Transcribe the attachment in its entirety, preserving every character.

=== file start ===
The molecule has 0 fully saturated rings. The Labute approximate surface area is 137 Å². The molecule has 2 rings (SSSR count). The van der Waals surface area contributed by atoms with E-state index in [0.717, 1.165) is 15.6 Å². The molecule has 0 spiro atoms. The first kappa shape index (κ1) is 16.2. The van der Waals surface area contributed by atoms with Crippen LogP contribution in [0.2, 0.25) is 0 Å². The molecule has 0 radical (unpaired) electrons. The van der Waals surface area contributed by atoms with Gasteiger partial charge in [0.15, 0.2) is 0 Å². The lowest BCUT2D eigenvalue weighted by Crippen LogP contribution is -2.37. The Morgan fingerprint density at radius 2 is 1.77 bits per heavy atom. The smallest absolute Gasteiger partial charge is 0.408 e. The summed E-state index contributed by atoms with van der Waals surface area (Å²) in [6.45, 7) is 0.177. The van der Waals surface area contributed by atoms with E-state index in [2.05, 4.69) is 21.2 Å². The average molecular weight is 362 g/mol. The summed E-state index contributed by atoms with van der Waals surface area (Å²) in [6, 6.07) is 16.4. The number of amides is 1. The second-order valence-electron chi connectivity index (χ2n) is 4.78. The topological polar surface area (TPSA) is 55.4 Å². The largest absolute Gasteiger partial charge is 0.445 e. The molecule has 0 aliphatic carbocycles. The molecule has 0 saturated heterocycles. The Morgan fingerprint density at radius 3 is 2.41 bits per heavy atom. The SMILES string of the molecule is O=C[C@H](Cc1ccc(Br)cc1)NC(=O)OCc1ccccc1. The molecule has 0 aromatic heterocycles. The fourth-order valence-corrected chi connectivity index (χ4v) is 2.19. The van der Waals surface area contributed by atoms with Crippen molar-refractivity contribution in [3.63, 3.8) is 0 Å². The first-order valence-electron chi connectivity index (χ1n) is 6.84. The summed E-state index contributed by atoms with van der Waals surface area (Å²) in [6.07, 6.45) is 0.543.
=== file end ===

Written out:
The molecule has 0 fully saturated rings. The Labute approximate surface area is 137 Å². The molecule has 2 rings (SSSR count). The van der Waals surface area contributed by atoms with E-state index in [0.717, 1.165) is 15.6 Å². The molecule has 0 spiro atoms. The first kappa shape index (κ1) is 16.2. The van der Waals surface area contributed by atoms with Crippen LogP contribution in [0.2, 0.25) is 0 Å². The molecule has 0 radical (unpaired) electrons. The van der Waals surface area contributed by atoms with Gasteiger partial charge in [0.15, 0.2) is 0 Å². The lowest BCUT2D eigenvalue weighted by Crippen LogP contribution is -2.37. The Morgan fingerprint density at radius 2 is 1.77 bits per heavy atom. The smallest absolute Gasteiger partial charge is 0.408 e. The summed E-state index contributed by atoms with van der Waals surface area (Å²) in [6.45, 7) is 0.177. The van der Waals surface area contributed by atoms with E-state index in [2.05, 4.69) is 21.2 Å². The average molecular weight is 362 g/mol. The summed E-state index contributed by atoms with van der Waals surface area (Å²) in [6, 6.07) is 16.4. The number of amides is 1. The second-order valence-electron chi connectivity index (χ2n) is 4.78. The topological polar surface area (TPSA) is 55.4 Å². The largest absolute Gasteiger partial charge is 0.445 e. The molecule has 0 aliphatic carbocycles. The molecule has 0 saturated heterocycles. The Morgan fingerprint density at radius 3 is 2.41 bits per heavy atom. The SMILES string of the molecule is O=C[C@H](Cc1ccc(Br)cc1)NC(=O)OCc1ccccc1. The molecule has 0 aromatic heterocycles. The fourth-order valence-corrected chi connectivity index (χ4v) is 2.19. The van der Waals surface area contributed by atoms with Crippen molar-refractivity contribution in [3.63, 3.8) is 0 Å². The first-order valence-electron chi connectivity index (χ1n) is 6.84. The summed E-state index contributed by atoms with van der Waals surface area (Å²) in [6.07, 6.45) is 0.543.